Liberty Global’s Virgin Media operation in the UK is rumored to be buying the consumer WiFi operation of broadcast infrastructure player Arqiva – better known for managing DVB-T broadcast multiplexes and towers, including mobile base station masts and small cell locations.
Arqiva has made foray after foray into consumer facing businesses, but has had little commercial success to date. It acquired the WiFi operation in 2012 when it bought Spectrum Interactive for £23.4m ($30.6m), which at the time had 15,500 hotspots in 2,100 locations – mostly in hotels, restaurants, leisure outlets and airports.
Today it is described as having 27,000 hotspots, so has added 11,500 in four years, in 100,000 hotel rooms, 61 airline lounges and 35 airports, and all of these are in the UK.
Liberty Global has been putting together a strategy for WiFi offload when used in conjunction with mobile devices, to establish WiFi-first phone services, but like Comcast in the US, which already has 13m hotspots, it has been slow to come to market with a clear, unambiguous strategy.
Both seem to be in the process of building out hotspots, and simply letting existing broadband customers use them for free, and inviting passing customers to sign up for money. The broader appeal of cut priced mobile, augmented with WiFi, has not yet been unleashed by either of these cable operators, although that strategy was seen in France.
So this is just yet another example of simply muscling up in WiFi, and still not turning that advantage into a compelling proposition. In the UK however, Liberty Global does not have things its own way. We estimated that Virgin had already converted some 1.1m of its 4.8m broadband homes into homespots – a hotspot based on a home gateway with a second, open SSID. Across its footprint, mostly in Europe, Liberty Global has 7m of these hotspots prepped for a mobile assault.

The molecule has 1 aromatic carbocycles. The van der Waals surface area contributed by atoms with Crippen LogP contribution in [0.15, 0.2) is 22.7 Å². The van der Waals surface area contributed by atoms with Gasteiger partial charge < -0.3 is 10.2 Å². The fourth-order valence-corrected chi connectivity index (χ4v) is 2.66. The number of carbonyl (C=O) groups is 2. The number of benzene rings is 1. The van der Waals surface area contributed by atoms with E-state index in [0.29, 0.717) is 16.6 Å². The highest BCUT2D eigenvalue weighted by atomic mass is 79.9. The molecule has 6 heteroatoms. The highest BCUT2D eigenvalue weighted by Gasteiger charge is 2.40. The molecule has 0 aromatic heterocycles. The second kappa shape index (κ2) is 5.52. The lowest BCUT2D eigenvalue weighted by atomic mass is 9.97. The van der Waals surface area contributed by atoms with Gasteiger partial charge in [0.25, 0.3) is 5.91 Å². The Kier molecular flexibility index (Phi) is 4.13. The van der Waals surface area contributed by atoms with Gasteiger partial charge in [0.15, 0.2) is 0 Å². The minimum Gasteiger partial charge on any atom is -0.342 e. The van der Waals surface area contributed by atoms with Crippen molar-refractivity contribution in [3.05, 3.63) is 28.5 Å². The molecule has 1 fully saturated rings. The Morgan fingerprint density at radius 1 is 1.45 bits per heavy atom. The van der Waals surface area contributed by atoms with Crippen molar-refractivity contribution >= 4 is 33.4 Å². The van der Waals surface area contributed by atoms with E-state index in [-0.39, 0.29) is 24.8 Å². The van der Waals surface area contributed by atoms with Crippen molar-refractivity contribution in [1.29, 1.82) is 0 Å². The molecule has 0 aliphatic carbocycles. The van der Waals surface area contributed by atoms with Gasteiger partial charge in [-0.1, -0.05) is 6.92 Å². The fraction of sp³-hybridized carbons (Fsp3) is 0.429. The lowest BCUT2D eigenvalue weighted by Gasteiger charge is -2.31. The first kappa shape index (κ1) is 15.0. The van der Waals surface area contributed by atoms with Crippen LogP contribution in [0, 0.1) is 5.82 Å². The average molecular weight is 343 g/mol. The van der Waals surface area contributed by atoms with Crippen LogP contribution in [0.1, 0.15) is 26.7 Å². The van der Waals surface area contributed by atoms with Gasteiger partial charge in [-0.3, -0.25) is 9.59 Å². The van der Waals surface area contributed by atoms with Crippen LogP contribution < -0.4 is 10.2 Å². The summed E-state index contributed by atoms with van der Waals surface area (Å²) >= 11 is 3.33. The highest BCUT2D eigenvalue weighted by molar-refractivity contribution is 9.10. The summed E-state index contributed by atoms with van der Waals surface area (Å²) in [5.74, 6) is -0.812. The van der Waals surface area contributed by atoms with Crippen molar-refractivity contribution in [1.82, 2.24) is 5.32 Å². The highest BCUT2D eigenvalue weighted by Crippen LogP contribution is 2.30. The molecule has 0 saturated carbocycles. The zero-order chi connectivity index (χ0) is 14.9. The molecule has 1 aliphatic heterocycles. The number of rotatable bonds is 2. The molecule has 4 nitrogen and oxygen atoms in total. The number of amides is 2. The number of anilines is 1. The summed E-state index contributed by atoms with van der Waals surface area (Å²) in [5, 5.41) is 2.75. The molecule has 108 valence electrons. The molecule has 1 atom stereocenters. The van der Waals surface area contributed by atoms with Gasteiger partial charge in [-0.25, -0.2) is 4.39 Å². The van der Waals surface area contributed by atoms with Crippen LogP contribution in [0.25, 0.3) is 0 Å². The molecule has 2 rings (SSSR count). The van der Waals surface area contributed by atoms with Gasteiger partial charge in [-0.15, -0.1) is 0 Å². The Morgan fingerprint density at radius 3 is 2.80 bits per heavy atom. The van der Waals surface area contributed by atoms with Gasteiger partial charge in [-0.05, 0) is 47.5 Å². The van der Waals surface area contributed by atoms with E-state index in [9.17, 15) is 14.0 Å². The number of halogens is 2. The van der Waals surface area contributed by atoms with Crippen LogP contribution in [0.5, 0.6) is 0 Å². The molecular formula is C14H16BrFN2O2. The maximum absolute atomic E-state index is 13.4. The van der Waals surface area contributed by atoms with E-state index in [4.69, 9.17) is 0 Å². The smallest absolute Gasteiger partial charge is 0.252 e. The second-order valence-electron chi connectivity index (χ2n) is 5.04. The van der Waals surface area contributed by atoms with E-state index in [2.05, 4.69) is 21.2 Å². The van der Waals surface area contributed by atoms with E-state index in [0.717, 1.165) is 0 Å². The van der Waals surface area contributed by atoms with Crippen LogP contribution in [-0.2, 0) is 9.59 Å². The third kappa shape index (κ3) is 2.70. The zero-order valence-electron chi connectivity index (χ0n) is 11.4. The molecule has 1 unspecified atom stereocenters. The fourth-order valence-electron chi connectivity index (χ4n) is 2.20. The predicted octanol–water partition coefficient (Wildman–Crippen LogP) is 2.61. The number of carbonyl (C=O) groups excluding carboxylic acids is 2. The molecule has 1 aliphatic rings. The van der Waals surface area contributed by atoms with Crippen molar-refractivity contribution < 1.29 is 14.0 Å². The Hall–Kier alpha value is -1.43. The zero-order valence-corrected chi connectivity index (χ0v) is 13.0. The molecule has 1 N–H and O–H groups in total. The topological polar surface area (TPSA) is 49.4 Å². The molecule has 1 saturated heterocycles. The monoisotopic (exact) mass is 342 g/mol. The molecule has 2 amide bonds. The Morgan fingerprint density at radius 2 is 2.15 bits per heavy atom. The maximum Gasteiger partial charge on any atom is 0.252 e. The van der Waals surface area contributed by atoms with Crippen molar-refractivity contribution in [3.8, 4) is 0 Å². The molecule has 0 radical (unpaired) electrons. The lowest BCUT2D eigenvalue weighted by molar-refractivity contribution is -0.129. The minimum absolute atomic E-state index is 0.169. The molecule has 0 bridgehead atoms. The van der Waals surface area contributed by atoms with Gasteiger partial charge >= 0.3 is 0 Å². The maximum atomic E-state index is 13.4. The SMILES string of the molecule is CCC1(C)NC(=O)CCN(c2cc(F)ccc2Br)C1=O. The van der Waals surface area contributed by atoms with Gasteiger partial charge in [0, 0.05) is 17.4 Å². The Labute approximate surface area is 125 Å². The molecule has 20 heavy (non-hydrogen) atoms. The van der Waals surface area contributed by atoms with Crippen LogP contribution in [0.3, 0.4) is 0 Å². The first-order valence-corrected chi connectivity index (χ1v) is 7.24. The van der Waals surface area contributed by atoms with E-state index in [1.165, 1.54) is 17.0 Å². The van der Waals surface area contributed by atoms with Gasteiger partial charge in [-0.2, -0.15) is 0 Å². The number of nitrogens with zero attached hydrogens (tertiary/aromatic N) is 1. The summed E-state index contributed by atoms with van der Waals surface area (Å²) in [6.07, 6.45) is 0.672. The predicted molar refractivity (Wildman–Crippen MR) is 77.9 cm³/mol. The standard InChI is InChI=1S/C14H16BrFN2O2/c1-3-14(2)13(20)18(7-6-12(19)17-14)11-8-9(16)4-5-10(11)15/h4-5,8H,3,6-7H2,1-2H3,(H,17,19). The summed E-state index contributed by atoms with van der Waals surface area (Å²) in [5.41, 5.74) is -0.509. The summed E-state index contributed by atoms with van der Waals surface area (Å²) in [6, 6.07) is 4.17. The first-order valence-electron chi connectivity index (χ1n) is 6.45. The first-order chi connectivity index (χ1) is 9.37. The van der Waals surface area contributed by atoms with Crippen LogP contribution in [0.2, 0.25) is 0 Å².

It also has other pure hotspot build-outs, including those Virgin built out for the 2012 Olympics in 150 London Underground stations. In the UK Virgin has 3m mobile subscribers, but this represents just a few percent in a market where there are 91.5m active mobile phones.
The big problem in the UK is that other operators have greater WiFi assets with BT operating about 5.4m homespots through its relationship with FON, and 300,000 genuine hotspots, through partnerships with site owners.
Sky has acquired the Cloud, which claimed to have 20,000 hotspots in the UK, and both Sky and TalkTalk have a similar number of broadband subscribers (5m and 4m) to Virgin, with almost all of these having WiFi, and so can build out homespots of their own.
Arqiva for its own part has promised to get out of non-core businesses as it develops an IoT strategy around the connecting of smart meters for both electricity and water supply, and its support for a Sigfox IoT network. In short it would rather spend its money on infrastructure with a clear monetization plan, than WiFi.
Neither Virgin Media nor Arqiva had confirmed discussions or the existence of a deal.
Back in 2012 Arqiva also acquired a streaming TV business, Connect TV which was to use one of the YouView channels to gain market access – another project that never worked out. Prior to that in 2009 it had bought the Kangaroo VoD project from the BBC and tried to launch it as a service, subsequently renaming it Seesaw and then trying to sell it before closing the service down. Arqiva is itself a shareholder and member of both Freeview and YouView.
Its latest figures show that Arqiva continues to be exceptionally profitable with pretty stable revenues, so this sale, if it happens, will not be a steal for Virgin, and it will have to pay the full going rate for the assets.
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